An interesting thing that happens to us when we leave this world is that all our sins stay right here in the material world.  The word “sin” is an archery term that means “to miss the mark.” The Church has always labeled our sins as “evil” and offensive to God. 

     We need to remember that God created us with the capacity to fall in love with what tantalizes us in the world.  If we did not have those alluring qualities to test us, we could not choose qualities like patience over anger, honesty over deception, sincerity and authenticity over hypocrisy.   Let us consider some of these qualities that we leave behind. 

     When we transition from our physical forms, vanity will be gone. Think of it.  No more creams to remove wrinkles.  No more programs that guarantee that our bodies can once again look like twenty year-olds.  No more shampoos to make our hair silky smooth.  No more bottles of medication for blood pressure, cholesterol and diabetes.  No more mirrors.   No more need to have pure white teeth like the ones we see advertised on television. 

     Envy will be gone.  It is a comfort to read where Jesus said, “In my Father’s house are many mansions.”  The word mansions, however, was wishful thinking on the part of 2nd century scribe. A more accurate translation would be, “Where my Father dwells, there are many rooms, many environments, or many levels of awareness.”  What Jesus was promising was not about the quality of our potential habitat; it was about God safely providing for each of us.  Love does that even for those of us who believe we have missed the mark by miles.  

     Gossiping will be gone.  Try to imagine a time when we cannot hide any thought that we have about anything.  Jesus taught, “Do not be afraid of people.  A day is coming when what is now covered up will be uncovered and every secret will be made known.  Whatever you have said in the dark will be heard in broad daylight, and whatever you have whispered in private in a closed room will be shouted from the housetops.”  (Luke 12:2f)  Some of us may have some homework to do.  

     In other words, after we leave our physical bodies, we will not be able to hide who we are from ourselves, from the universe of other spirit-beings or from God.  This is why skills of spirit matter. We could go through every major activity that we characterize as sinful and absolutely none of them have any applicability in the world of spirit. 

     Why is this so?  Every one of them has a linkage to engaging in some activity in our physical world, a world that will not exist after we leave our bodies.  There will be no cars to steal, no one to seduce, no banks to rob, no hoarding our investments in commodities such as gold or silver, no cosmetic surgery to look younger, and no academic degrees to open doors to greater opportunities.  Such temptations will not be available. 

     Being “born again” means that we need to re-evaluate how we navigate in this life.  Skills of spirit are critical acquisitions that will serve our growth toward our purpose for being here. Each of our lives will become exactly what our choices have created.  The only thing we know for sure is that nothing can ever separate us from the love of God.  (Romans 8:38f)  The path to becoming a spirit-being in today’s world is found by continuing to purify the forms of love that we express.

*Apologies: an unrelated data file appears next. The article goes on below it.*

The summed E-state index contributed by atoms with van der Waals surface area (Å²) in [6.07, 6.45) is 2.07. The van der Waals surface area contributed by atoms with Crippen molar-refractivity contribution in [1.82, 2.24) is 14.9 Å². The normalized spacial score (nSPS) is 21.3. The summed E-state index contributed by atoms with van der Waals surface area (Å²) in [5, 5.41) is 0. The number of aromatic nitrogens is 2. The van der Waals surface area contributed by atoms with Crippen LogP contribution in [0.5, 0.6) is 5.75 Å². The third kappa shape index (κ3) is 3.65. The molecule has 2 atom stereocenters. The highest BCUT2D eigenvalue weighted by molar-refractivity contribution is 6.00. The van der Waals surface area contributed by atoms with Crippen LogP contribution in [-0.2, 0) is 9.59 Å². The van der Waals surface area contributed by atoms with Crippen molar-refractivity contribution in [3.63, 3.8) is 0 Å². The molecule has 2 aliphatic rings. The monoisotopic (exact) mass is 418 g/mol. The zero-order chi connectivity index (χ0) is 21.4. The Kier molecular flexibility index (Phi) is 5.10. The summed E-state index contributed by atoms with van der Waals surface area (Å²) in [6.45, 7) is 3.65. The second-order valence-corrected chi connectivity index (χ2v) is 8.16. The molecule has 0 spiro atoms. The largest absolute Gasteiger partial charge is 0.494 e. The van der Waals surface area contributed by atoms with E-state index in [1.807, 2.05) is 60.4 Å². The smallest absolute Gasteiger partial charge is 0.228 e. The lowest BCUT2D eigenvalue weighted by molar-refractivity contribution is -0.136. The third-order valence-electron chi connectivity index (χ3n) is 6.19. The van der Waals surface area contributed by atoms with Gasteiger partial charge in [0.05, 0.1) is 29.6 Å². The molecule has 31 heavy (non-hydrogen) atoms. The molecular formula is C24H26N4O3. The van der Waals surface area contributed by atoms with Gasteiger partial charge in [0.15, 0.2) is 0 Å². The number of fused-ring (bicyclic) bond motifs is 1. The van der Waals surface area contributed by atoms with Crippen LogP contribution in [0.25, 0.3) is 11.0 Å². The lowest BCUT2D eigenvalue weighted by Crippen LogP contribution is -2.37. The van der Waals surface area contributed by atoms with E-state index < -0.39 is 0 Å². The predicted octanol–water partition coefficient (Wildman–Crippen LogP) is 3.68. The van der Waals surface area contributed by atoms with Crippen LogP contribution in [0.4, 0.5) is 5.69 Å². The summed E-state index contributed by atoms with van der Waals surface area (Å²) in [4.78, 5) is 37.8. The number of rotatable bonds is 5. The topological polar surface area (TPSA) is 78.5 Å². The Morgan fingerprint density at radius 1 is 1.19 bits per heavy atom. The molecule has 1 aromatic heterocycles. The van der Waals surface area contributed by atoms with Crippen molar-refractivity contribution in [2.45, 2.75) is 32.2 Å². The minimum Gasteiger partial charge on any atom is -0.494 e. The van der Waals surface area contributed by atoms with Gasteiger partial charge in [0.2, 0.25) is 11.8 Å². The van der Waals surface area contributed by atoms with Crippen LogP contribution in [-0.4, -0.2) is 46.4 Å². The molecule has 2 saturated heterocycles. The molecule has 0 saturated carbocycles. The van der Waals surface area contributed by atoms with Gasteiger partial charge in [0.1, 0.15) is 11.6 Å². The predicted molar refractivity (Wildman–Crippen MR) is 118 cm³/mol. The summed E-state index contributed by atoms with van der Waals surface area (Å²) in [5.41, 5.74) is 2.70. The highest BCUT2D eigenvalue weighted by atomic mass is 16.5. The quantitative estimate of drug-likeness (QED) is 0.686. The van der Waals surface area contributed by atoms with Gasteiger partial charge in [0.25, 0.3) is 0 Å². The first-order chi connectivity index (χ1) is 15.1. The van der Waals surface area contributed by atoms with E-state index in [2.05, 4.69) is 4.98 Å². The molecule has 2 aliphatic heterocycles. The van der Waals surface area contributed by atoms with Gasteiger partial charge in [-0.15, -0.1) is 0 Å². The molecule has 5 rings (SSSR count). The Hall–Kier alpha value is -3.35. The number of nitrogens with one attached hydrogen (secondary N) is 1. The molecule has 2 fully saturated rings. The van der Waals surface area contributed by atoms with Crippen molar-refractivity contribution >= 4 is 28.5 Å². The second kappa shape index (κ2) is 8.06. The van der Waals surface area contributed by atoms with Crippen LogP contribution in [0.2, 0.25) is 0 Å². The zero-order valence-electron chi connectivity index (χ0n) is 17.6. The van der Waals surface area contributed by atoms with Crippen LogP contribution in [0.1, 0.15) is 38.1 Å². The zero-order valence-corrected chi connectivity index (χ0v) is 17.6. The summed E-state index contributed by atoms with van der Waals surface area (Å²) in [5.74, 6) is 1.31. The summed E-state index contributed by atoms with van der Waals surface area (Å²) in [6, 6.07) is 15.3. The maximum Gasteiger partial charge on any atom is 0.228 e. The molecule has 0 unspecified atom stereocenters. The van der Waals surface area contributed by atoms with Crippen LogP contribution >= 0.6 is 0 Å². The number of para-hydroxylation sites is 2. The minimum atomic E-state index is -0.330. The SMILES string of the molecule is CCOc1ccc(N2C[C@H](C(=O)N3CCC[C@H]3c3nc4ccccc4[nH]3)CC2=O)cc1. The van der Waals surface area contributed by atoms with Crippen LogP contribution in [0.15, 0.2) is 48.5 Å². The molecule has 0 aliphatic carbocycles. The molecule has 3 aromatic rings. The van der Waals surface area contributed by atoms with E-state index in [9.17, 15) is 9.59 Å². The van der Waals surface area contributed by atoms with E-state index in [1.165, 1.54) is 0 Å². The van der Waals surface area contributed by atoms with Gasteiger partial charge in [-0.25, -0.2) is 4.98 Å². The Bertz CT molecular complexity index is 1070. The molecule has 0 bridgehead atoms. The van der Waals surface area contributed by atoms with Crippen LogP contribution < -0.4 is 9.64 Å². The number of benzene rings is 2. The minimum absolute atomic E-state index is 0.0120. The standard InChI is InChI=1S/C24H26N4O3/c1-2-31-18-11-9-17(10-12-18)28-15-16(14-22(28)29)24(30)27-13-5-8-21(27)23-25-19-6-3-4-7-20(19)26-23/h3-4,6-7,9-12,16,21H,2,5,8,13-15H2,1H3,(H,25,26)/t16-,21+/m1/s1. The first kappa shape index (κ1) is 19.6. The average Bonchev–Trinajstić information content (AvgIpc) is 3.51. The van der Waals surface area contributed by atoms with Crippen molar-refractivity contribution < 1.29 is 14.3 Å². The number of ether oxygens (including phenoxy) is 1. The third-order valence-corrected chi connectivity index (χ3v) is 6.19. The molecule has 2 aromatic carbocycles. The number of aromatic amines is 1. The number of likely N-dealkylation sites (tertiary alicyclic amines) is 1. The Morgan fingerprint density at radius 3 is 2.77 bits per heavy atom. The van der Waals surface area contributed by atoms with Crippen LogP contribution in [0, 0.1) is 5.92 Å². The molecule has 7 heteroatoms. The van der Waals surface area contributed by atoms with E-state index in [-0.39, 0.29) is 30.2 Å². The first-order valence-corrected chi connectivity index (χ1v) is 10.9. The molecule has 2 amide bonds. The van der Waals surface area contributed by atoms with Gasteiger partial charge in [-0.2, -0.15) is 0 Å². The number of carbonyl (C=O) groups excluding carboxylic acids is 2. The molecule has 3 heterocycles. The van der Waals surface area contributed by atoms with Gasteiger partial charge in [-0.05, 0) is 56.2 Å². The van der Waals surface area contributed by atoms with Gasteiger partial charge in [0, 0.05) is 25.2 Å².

This was a method that Jesus used.  For example, we all know the story of Jesus cleansing the Temple by becoming violent.  What is seldom discussed is what happened next.  Jesus left the city. (Mark 11:19)  There is no doubt in my mind that he was disappointed in himself and that he went into the hills to consider what he had just done. Did Jesus want to teach his followers that, when their world is not the way they want it, violence is an acceptable response?  

     Those vendors were back on the Temple grounds the very next day because they were engaging in a business that had gone on for 80 years.  There is no mention of Jesus ever doing such a thing again. Jesus continued to purify how he expressed love, even when confronted by those who were violently opposed to him.  He learned and showed us a better way.  What was that better way?  We need to purify constantly the clarity of the love we express.

     There is an ancient story that had its origin in Russia.  The story line featured a temple filled with everything that would fill the heart of a child with joy.  One day a young girl approached the temple and found it guarded by the keeper of the key.  When she went to enter the temple, she was denied.  She was told that only worthy children could enter.

     She left and found an elderly woman who was struggling to unload produce she had purchased at the market.  She carried the produce into her home.  The woman was profoundly gratefully to the child and offered to pay her for helping.  She said, “I only wanted to help” and went on her way.  In spite of this good deed, she was denied entrance by the keeper of the key.

     Next she found a beggar who was starving.  She gathered money she had collected from being helpful in her community.  She returned to the poor beggar with her money and food. When she was denied entrance again she thought, “This temple is impossible to enter.  How does anyone become worthy? She left thinking that she would never try to enter again.

     As she was walking home, she heard yelping from an animal coming from a thicket.  There was a small dog caught in a hunter’s trap.  The poor dog was exhausted from struggling to free itself.  She knelt down, pried open the trap with her hands, bandaged his leg and paw with material she tore from her petticoat and began to carry the dog to her home.  Suddenly, the keeper of the key appeared.  He said, “Here is the key, my dear.  What you have done for this animal came from the purity of love.  You did not help this creature for any reward you might receive. You may enter the temple any time you wish.  You have learned a valuable lesson – love only for the sake of loving.”

     Constantly purifying the way we express our compassion in a world that is groaning with pain will bring clarity to the spirit God created us to have and to give away.  As we become an angel in the flesh, trusting God to attend to the details, this will give us the hope that we can get from here to the place where God and an entire universe of spirit-beings dwell.  This week, keep this hope alive and well within you.